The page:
Your precision public health questions answered! A conversation with Dr Michelle Griffin
Your precision public health questions answered! A conversation with Dr Michelle Griffin14 December 2022 | 8min
Recently, Healthcare Transformers in collaboration with Lab Insights hosted an engaging panel discussion on the emerging trend of precision public health (PPH). Three expert speakers took us on a deep dive into how cutting-edge precision medicine tools to more specifically target treatments can be applied to public health. Their insights sparked such interest in our audience that we had more questions than they could answer live!
We had the pleasure of catching up with one of the panelists, Dr Michelle Griffin, clinician, strategist, and advisor with over 20 years of experience in healthcare, to get her answers and opinions on the most pressing questions asked.
In case you missed the live event, take a look at our summary article: Precision medicine and public health – making health more preventative and proactive across populations.
How to make a change
HT: What is your opinion or guidance on PPH implementation for communities, academia, and clinical practice? Is it possible to make a shift toward precision medicine in public health when a “one size fits all” approach is still predominant on an individual level?
Michelle Griffin: There is a wide gap to bridge from where we are currently, which is very much a one size fits all approach, to personalized medicine. However, I think healthcare professionals, scientists, patients, consumers, and industry all recognize a universal gain from moving to personalized medicine on an individual and population level.
In the start-up space, venture capital firms with a health focus or health portfolio are seeking personalized and even hyper-personalized (where patient n=1) medicine opportunities, so there is an industry push that drives research and innovation, which will hopefully soon become more commonplace and even expected.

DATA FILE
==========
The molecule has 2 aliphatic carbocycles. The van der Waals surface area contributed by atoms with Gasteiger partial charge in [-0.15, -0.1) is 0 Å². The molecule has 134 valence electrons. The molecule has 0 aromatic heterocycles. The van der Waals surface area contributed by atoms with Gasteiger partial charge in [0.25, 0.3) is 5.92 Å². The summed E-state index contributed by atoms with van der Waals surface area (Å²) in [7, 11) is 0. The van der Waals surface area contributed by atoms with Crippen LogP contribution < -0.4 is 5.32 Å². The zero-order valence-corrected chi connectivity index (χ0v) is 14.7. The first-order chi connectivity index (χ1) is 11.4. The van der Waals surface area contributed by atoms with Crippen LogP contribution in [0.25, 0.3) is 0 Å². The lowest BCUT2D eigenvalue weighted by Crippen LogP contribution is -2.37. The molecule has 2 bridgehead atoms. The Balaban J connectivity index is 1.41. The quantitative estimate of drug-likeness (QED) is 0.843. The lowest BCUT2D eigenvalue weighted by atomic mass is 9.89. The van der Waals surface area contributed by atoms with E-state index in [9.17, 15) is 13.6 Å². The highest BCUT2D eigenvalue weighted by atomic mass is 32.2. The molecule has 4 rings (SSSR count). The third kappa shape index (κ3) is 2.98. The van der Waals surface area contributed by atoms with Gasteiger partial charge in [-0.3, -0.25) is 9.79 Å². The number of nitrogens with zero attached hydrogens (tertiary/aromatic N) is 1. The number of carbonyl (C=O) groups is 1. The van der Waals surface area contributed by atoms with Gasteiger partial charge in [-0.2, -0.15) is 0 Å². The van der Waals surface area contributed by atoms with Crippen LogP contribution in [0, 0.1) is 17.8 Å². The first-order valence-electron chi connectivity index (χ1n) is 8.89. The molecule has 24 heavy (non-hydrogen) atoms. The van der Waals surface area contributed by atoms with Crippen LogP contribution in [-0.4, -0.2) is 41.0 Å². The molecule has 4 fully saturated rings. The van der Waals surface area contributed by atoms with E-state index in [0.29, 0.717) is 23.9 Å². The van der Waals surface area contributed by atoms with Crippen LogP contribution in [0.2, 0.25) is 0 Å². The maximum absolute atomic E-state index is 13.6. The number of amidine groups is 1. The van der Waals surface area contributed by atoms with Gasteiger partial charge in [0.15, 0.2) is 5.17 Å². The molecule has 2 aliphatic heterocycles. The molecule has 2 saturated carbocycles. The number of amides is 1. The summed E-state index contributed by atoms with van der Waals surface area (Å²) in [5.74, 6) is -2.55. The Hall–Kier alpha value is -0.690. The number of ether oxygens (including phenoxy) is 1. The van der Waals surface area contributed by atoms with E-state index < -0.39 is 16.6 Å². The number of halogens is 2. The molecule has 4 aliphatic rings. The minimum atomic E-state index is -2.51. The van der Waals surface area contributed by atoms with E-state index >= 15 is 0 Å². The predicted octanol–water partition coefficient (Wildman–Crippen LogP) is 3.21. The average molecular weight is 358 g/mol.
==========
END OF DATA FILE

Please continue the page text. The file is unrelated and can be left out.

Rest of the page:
Industry can provide a financial accelerant to this area by taking the first steps in investing in infrastructure and people – often in partnership with clinicians and academia – to deliver the first successes. These can then be scaled up for different disease cohorts and populations.
HT: What would be your thoughts on how we create policy frameworks that make PPH a reality by supporting data collection and sharing while respecting privacy and data security issues?
Michelle Griffin: Understandably, there are high levels of hesitancy when starting the development of anything new in healthcare. This is usually due to not knowing how to get started, or not being sure what has to be done – or more often both. Equally, there is significant wastage when different teams, companies, and government agencies look to introduce something, but they start the process from the beginning – rather than studying and learning from what has been done before and adopting good practices.
Policy frameworks are useful to outline the areas that need to be considered. They should provide links to relevant and helpful agencies such as the Information Commissioner’s Office which uphold information rights specifically in regard to data governance in the UK, for example. Where possible, case studies of good practice and/or learnings from planning and implementation should also be included.
Privacy and data sharing is an exciting area that is often seen as massive barrier. But it is worth taking time to understand the individual country and agency processes and laws that sit behind the policies and practices. In my experience at Public Health England, working on the national registration services for cancer and rare diseases, there were many opportunities around data sharing – some successful and some not!